“That whole story was such a witness of God, divine faith, divine miracle, in my life and the lives of my family. What seemed like something that was going to have a tragic end was very fruitful and positive, even though it was very trying,” she said.

Hadeed said with what happened with her daughter, she saw that God, even while growing in her spirituality, was strengthening her for that moment because of all the crises, that was the most heart wrenching for her.

“It called for a lot of faith, courage and trust. If I ever had to say to anyone ‘surrender’, I can say I had that experience with the journey with my daughter. She finally had the babies by Caesarian section. The baby boy was perfect, but the girl is physically challenged,” she said.

Hadeed said her second daughter, Karlene, may not have been alive if she had followed doctors’ advice to have an abortion after contracting toxoplasmosis, a parasitic disease caused by infected animals, mostly the cat family.

The doctors said it was okay once she was not pregnant, but Hadeed was pregnant at the time

“The doctor said I had to abort. It was after wards I realised that the seed of faith had been deeply planted because I said no, I could never consent to this. I started to pray. I said Lord, if something is wrong with this child, let me abort on my own. Today she is the most beautiful child and a special needs teacher.

“The miracle was God giving me the grace to say no. I can’t take credit for it because it was something the Lord had planted deep within me. I never worried even though my spirituality wasn’t what it is today.

“Having written the book has taught me that we have nobody really to depend on except God. “The doctors, the medicine, are there which the Lord has provided which we have to use. “Sometimes our family are there, but ultimately we are alone . That comfort from people can’t be there 24 hours, and that is where, along my journey, I realised that God was that abiding one, always at your side no matter what,” Hadeed said.

She advised that tragic situations of people committing suicide or turning to drugs and alcohol, could all be avoided if only people would only come to understand the love of God, and how to depend on him.

“Writing the book, to me it was a complete journey of faith. I thought that if I ever got to publish this book, that is the message I wanted to reach my readers…never give up no matter what you’re experiencing. All things are possible with God, you just have to turn to Him,” she said.

Hadeed felt that the world was just trying to take God out of the equation of life. She said everything in society had become about “me and I”, which was why many people have lost that sense of hope.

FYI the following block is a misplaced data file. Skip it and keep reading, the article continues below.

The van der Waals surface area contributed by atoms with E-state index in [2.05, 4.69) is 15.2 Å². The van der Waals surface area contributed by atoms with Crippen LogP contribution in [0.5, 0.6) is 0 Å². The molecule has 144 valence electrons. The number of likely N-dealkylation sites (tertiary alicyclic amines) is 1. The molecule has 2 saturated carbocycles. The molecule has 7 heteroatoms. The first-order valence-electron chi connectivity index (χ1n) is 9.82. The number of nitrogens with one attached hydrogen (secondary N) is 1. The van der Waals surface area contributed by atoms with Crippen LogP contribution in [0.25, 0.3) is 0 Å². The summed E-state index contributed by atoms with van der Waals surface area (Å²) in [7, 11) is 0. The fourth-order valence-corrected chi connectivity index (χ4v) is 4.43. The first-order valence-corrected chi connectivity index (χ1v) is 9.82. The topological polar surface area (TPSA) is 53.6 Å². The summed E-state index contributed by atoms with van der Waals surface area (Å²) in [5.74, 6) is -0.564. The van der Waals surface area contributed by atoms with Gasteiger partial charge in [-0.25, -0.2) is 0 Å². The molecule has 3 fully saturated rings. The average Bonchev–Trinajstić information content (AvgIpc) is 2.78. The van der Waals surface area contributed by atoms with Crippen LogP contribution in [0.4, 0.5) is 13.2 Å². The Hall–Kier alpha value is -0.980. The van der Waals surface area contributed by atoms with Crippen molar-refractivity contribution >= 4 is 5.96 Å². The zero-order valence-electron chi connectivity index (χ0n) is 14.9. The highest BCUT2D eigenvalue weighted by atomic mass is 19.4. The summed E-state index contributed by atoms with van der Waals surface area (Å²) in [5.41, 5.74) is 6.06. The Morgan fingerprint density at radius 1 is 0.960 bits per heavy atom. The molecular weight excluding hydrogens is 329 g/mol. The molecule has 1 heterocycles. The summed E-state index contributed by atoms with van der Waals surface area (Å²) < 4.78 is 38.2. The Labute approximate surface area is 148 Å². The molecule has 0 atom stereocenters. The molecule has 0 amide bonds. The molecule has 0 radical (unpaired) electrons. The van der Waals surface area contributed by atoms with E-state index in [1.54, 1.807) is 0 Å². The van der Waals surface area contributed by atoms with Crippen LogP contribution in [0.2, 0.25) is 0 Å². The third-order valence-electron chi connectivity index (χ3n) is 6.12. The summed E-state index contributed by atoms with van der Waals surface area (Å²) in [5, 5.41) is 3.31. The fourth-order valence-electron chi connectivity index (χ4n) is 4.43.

“The’“me and the I’ could never give us what we want when we are in situations that are challenging, trials and tragedies. In schools now you can’t even speak the name of God, you can’t even tell somebody ‘God bless you’ and we are reaping the fruits of that.

“All the violence, the anger, the drug addiction, are coming from people not having anywhere to turn to, no real source of hope and courage,” she said.

Hadeed said she hoped that people read her book, her life story, and see that it was through her faith and her relationship with God that she survived.

“What I saw through my journey was that the Lord gave me a love and a compassion to care for my husband and other people I may have met along the way. My I message is about hope because out there the world is too ravenous. There are a lot of things going on that we are not aware of, that distract us and take our vision. If you are not spiritually anchored you could be fooled and could be led astray. I think that is why a lot of the young people today are suffering so much,” she said.

Because of her experience with her granddaughter’s physical challenges, Hadeed said she was made painfully aware of the lack of special care clinics in Trinidad.. She said there were just small cells of people who offered physical therapy, but felt much more should be included, including speech therapy, schooling and teaching.

“What we have to offer the children now is so limited. It is so wrong that these little children cannot have the best to help them. When I see what it costs to do therapy I think about these other children whose parents do not have the money for their therapy, and they have to be left at home without being given the chance,” she said.

And so, with her book launch on March 13 at West Mall, and the sales of her books, Hadeed said all proceeds will go toward the building of a special needs clinic in Trinidad.

“That is what I feel the Lord is calling me now to do,” she said.